Korčok: Bratislava summit will not bring miraculous plans

EU members’ representatives could discuss the Brexit, security, migration and global issues in Bratislava in mid-September.

Foreign Ministry State Secretary and Government Proxy for Slovak Council of the EU Presidency Ivan Korčok.Foreign Ministry State Secretary and Government Proxy for Slovak Council of the EU Presidency Ivan Korčok. (Source: SITA)

Ministry State Secretary and Government Proxy for the Slovak Council of the EU Presidency, Ivan Korčok passed a hearing by members of the European Parliament’s Committee on Constitutional Affairs (AFCO) on Monday, September 5. After the hearing, he informed the media about the issues MEPs questioned him on, mainly the informal EU summit in Bratislava to be held in mid-September and one of its probable topics, the Brexit.

“I have a good feeling because I see that it has caught the attention of everyone who works in European politics, and it is a tremendous honour and responsibility for us,” said Korčok, as quoted by the TASR newswire.

However, the EU is only at the beginning of the debate about what actually happened in the UK and what it means for the future of the entire block, Korčok said.

“We do not forget that the British referendum will have a huge impact and in Bratislava we are going to talk openly about our future answers,” said Korčok.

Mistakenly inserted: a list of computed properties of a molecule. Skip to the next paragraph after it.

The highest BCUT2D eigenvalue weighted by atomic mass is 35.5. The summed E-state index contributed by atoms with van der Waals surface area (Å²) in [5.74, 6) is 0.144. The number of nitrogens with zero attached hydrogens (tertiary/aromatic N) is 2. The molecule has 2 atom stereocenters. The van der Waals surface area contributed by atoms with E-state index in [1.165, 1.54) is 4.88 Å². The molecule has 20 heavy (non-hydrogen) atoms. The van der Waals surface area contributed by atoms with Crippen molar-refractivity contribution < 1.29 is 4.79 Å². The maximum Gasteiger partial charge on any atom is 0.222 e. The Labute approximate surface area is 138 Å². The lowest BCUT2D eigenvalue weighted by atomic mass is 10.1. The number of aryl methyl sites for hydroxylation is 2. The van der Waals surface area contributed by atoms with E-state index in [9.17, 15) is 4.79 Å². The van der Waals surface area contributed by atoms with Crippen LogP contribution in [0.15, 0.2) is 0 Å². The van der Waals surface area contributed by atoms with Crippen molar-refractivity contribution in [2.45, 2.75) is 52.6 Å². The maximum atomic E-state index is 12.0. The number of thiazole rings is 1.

Korčok opined that though the opening of such a critical discussion at the Bratislava summit is surely a great success, there is no need to expect quick and easy solutions and miraculous plans. Moreover, representatives of EU members will discuss openly the question of why people have lost confidence in the EU.

“Bratislava will surely be remembered as the moment when the EU poured pure wine,” Korčok said.

Read also:EU in Bratislava expresses support for Turkey Read more 

Besides Brexit, the Bratislava summit would contain dialogue about basic topics such as security and migration, and also economic topics. Korčok also awaits talks about the issues of global trade and global trade agreements which have become subject to residents’ criticism, especially the Transatlantic Trade and Investment Partnership (TTIP) between the EU and the USA.

In contrast, Slovak Prime Minister Robert Fico said after the meeting with the President of the European Council Donald Tusk on September 2 that TTIP should not be a central topic of the Bratislava Summit, TASR reported.

 

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